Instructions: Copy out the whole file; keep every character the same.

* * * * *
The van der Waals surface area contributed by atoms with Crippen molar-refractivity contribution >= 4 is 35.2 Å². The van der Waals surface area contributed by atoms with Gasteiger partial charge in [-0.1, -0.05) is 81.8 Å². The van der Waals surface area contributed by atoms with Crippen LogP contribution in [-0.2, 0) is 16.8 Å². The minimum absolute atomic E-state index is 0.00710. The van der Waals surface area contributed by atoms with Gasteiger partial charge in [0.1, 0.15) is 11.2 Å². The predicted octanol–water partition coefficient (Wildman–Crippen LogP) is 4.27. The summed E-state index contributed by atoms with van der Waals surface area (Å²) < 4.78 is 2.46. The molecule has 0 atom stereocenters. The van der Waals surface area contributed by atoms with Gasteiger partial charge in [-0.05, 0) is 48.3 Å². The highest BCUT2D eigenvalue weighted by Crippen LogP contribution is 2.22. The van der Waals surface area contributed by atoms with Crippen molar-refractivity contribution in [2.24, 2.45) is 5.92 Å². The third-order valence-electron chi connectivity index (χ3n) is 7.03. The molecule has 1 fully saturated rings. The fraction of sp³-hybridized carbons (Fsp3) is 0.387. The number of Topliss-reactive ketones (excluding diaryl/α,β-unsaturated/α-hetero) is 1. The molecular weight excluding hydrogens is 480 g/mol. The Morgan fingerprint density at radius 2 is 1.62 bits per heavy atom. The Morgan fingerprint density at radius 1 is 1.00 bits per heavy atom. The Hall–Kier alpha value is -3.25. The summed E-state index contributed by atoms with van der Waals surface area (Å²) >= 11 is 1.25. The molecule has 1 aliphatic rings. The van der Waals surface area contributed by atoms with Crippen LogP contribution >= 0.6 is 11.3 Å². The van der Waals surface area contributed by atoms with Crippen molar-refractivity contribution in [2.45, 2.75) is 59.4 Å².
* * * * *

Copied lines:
The van der Waals surface area contributed by atoms with Crippen molar-refractivity contribution >= 4 is 35.2 Å². The van der Waals surface area contributed by atoms with Gasteiger partial charge in [-0.1, -0.05) is 81.8 Å². The van der Waals surface area contributed by atoms with Crippen LogP contribution in [-0.2, 0) is 16.8 Å². The minimum absolute atomic E-state index is 0.00710. The van der Waals surface area contributed by atoms with Gasteiger partial charge in [0.1, 0.15) is 11.2 Å². The predicted octanol–water partition coefficient (Wildman–Crippen LogP) is 4.27. The summed E-state index contributed by atoms with van der Waals surface area (Å²) < 4.78 is 2.46. The molecule has 0 atom stereocenters. The van der Waals surface area contributed by atoms with Gasteiger partial charge in [-0.05, 0) is 48.3 Å². The highest BCUT2D eigenvalue weighted by Crippen LogP contribution is 2.22. The van der Waals surface area contributed by atoms with Crippen molar-refractivity contribution in [2.24, 2.45) is 5.92 Å². The third-order valence-electron chi connectivity index (χ3n) is 7.03. The molecule has 1 fully saturated rings. The fraction of sp³-hybridized carbons (Fsp3) is 0.387. The number of Topliss-reactive ketones (excluding diaryl/α,β-unsaturated/α-hetero) is 1. The molecular weight excluding hydrogens is 480 g/mol. The Morgan fingerprint density at radius 2 is 1.62 bits per heavy atom. The Morgan fingerprint density at radius 1 is 1.00 bits per heavy atom. The Hall–Kier alpha value is -3.25. The summed E-state index contributed by atoms with van der Waals surface area (Å²) >= 11 is 1.25. The molecule has 1 aliphatic rings. The van der Waals surface area contributed by atoms with Crippen LogP contribution >= 0.6 is 11.3 Å². The van der Waals surface area contributed by atoms with Crippen molar-refractivity contribution in [2.45, 2.75) is 59.4 Å².